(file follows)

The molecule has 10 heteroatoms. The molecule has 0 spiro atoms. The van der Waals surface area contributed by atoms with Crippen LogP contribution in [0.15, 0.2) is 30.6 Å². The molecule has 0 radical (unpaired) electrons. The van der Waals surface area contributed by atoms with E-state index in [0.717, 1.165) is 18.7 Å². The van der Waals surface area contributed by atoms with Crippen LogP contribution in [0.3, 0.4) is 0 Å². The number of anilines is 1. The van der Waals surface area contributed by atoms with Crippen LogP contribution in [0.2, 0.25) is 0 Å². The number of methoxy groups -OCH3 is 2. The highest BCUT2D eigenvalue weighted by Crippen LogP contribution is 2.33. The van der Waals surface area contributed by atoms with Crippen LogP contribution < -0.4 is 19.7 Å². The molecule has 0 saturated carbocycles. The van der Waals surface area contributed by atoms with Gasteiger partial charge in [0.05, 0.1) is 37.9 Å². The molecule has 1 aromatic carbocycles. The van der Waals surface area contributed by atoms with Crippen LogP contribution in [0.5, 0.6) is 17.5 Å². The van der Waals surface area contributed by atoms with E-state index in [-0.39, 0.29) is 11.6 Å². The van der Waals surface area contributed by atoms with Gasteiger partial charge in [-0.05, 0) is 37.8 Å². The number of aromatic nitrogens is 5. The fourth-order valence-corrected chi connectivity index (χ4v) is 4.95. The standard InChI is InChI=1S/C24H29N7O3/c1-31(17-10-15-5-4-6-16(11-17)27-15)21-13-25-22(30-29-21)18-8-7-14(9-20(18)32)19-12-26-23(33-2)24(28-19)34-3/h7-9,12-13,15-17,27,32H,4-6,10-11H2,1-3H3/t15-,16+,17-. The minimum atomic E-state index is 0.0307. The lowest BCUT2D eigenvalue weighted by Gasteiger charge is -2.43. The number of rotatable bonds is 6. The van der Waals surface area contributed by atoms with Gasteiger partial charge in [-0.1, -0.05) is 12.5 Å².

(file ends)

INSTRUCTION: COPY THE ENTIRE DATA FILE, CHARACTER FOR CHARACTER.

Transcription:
The molecule has 10 heteroatoms. The molecule has 0 spiro atoms. The van der Waals surface area contributed by atoms with Crippen LogP contribution in [0.15, 0.2) is 30.6 Å². The molecule has 0 radical (unpaired) electrons. The van der Waals surface area contributed by atoms with E-state index in [0.717, 1.165) is 18.7 Å². The van der Waals surface area contributed by atoms with Crippen LogP contribution in [0.3, 0.4) is 0 Å². The number of anilines is 1. The van der Waals surface area contributed by atoms with Crippen LogP contribution in [0.2, 0.25) is 0 Å². The number of methoxy groups -OCH3 is 2. The highest BCUT2D eigenvalue weighted by Crippen LogP contribution is 2.33. The van der Waals surface area contributed by atoms with Crippen LogP contribution < -0.4 is 19.7 Å². The molecule has 0 saturated carbocycles. The van der Waals surface area contributed by atoms with Gasteiger partial charge in [0.05, 0.1) is 37.9 Å². The molecule has 1 aromatic carbocycles. The van der Waals surface area contributed by atoms with Crippen LogP contribution in [0.5, 0.6) is 17.5 Å². The van der Waals surface area contributed by atoms with E-state index in [-0.39, 0.29) is 11.6 Å². The van der Waals surface area contributed by atoms with Gasteiger partial charge in [-0.05, 0) is 37.8 Å². The number of aromatic nitrogens is 5. The fourth-order valence-corrected chi connectivity index (χ4v) is 4.95. The standard InChI is InChI=1S/C24H29N7O3/c1-31(17-10-15-5-4-6-16(11-17)27-15)21-13-25-22(30-29-21)18-8-7-14(9-20(18)32)19-12-26-23(33-2)24(28-19)34-3/h7-9,12-13,15-17,27,32H,4-6,10-11H2,1-3H3/t15-,16+,17-. The minimum atomic E-state index is 0.0307. The lowest BCUT2D eigenvalue weighted by Gasteiger charge is -2.43. The number of rotatable bonds is 6. The van der Waals surface area contributed by atoms with Gasteiger partial charge in [-0.1, -0.05) is 12.5 Å².